Long History of Waste, Shrinkage Due to Climate Change Put Majestic Colorado River At Risk
One hundred years after politicians ignored warnings that even the majestic Colorado River could not sustain all the demands on its water from seven different states, policy-makers are still ignoring the science—a path that is particularly unwise in a climate emergency, Grist reports.
Currently providing water for 40 million people in New Mexico, Arizona, Nevada, California, Utah, Wyoming, and Colorado, the Colorado River is “shrinking as the planet heats up, reducing the snowpack that feeds the river and causing more water to evaporate as the river snakes its way from the Rocky Mountains to the Gulf of California.”
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But even in the absence of the climate emergency, the waterway would likely still be struggling because “back in 1922, when states originally divvied up water from the river, they grossly overestimated the amount of water flowing through it.”
That basic math error “set in motion a series of decisions that led to the shortages today,” which have led to the seven states turning to the reserves of Lake Mead and “overdrawing 1.2 million acre feet of water annually—enough to quench the thirst of a couple of million households for a year.”
The practice has a long history, and not for lack of data. Six years before the Colorado River Compact was signed, explains Grist, a young hydrologist with the U.S. Geological Survey, Eugene Clyde LaRue, “concluded that the Colorado River’s supplies were ‘not sufficient to irrigate all the irrigable lands lying within the basin.’” LaRue’s conclusions were backed by other hydrologists at the time, but “alas, their warnings were not heeded.”
Over the years, the fallout from demanding too much of the Colorado has traditionally been blamed on poor data. But good data was buried, or at least repeatedly ignored, according to a new book by water experts John Fleck and Eric Kuhn titled Science be Dammed: How Ignoring Inconvenient Science Drained the Colorado River.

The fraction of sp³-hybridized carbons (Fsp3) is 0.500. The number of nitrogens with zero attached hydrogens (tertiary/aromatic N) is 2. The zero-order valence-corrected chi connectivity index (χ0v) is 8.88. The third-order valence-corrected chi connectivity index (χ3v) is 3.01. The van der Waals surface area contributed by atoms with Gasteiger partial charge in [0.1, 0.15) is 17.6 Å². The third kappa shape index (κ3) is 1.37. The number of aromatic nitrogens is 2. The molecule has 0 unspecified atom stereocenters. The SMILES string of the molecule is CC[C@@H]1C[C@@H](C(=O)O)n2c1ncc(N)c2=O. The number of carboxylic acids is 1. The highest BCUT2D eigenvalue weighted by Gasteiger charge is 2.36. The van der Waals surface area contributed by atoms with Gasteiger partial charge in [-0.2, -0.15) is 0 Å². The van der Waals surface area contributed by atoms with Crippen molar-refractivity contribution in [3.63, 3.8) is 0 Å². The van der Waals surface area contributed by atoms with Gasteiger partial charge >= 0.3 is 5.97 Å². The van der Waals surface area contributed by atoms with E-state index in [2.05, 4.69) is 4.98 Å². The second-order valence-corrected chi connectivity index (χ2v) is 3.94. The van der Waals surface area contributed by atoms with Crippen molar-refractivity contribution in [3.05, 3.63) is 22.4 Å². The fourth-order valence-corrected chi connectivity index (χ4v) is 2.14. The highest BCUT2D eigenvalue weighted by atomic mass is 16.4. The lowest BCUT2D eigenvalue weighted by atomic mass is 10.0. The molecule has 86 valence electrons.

Fleck and Kuhn told Grist the transcripts of LaRue’s 1925 congressional testimony, which stated the problem at hand in clear layperson’s terms, proved that his listeners chose to “willfully ignore” his warnings and those of other expert witnesses.
“The short-term incentives were always to pretend that there was more water, so everybody could build the stuff they wanted to—dams, canals, cities, and farms,” Fleck said. “Everyone knew, if they were being realistic, that the problems would fall on future generations.”
To this day, Kuhn said the pressure on municipalities to declare themselves flush with water, and the lack of a process to keep from overusing whatever water is actually there, hampers progress.
He also pointed to the combative stance of policy-makers who, abiding by traditional game theory, regularly overstate their demands when negotiating water access—thereby routinely ignoring data that show a drop in municipal demand. Citing both Las Vegas and Denver, Kuhn told Grist that “we’re much, much more efficient in how we use water, and that has yet to get into the culture of the basin.”
The system has done no better at factoring in the problem of climate change. While planners are getting much better at modeling climate risks to the water system, said Fleck, water users often have trouble taking in the reality that while their needs are declining, so is the supply, thanks to drought and other fallout from the climate emergency.
What is needed, he said, is collaboration, and a concern for the future. “If, alternatively, we cling to the old water allocation rules that were written a century ago, and everybody digs in their heels and says, ‘Yeah, but I need all that water,’ then the whole thing could blow up, and it would be a catastrophe in the West.”